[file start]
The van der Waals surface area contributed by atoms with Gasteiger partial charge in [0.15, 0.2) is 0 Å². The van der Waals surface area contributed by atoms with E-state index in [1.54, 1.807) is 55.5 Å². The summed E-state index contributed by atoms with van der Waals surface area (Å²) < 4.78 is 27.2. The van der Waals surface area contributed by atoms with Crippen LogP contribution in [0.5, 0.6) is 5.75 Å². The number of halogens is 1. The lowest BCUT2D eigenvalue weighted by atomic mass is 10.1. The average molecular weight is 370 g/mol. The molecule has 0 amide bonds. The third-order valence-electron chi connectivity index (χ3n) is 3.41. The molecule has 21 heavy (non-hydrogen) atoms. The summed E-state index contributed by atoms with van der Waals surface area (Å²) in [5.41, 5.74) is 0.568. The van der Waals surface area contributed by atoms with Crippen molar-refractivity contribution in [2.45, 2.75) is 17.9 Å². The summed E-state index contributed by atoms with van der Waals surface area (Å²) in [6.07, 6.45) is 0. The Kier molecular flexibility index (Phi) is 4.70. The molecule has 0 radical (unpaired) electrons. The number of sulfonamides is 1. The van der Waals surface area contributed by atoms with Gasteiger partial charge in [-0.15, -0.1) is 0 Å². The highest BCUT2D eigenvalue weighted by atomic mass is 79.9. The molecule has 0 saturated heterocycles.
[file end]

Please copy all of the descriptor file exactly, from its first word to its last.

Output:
The van der Waals surface area contributed by atoms with Gasteiger partial charge in [0.15, 0.2) is 0 Å². The van der Waals surface area contributed by atoms with E-state index in [1.54, 1.807) is 55.5 Å². The summed E-state index contributed by atoms with van der Waals surface area (Å²) < 4.78 is 27.2. The van der Waals surface area contributed by atoms with Crippen LogP contribution in [0.5, 0.6) is 5.75 Å². The number of halogens is 1. The lowest BCUT2D eigenvalue weighted by atomic mass is 10.1. The average molecular weight is 370 g/mol. The molecule has 0 amide bonds. The third-order valence-electron chi connectivity index (χ3n) is 3.41. The molecule has 21 heavy (non-hydrogen) atoms. The summed E-state index contributed by atoms with van der Waals surface area (Å²) in [5.41, 5.74) is 0.568. The van der Waals surface area contributed by atoms with Crippen molar-refractivity contribution in [2.45, 2.75) is 17.9 Å². The summed E-state index contributed by atoms with van der Waals surface area (Å²) in [6.07, 6.45) is 0. The Kier molecular flexibility index (Phi) is 4.70. The molecule has 0 radical (unpaired) electrons. The number of sulfonamides is 1. The van der Waals surface area contributed by atoms with Gasteiger partial charge in [-0.15, -0.1) is 0 Å². The highest BCUT2D eigenvalue weighted by atomic mass is 79.9. The molecule has 0 saturated heterocycles.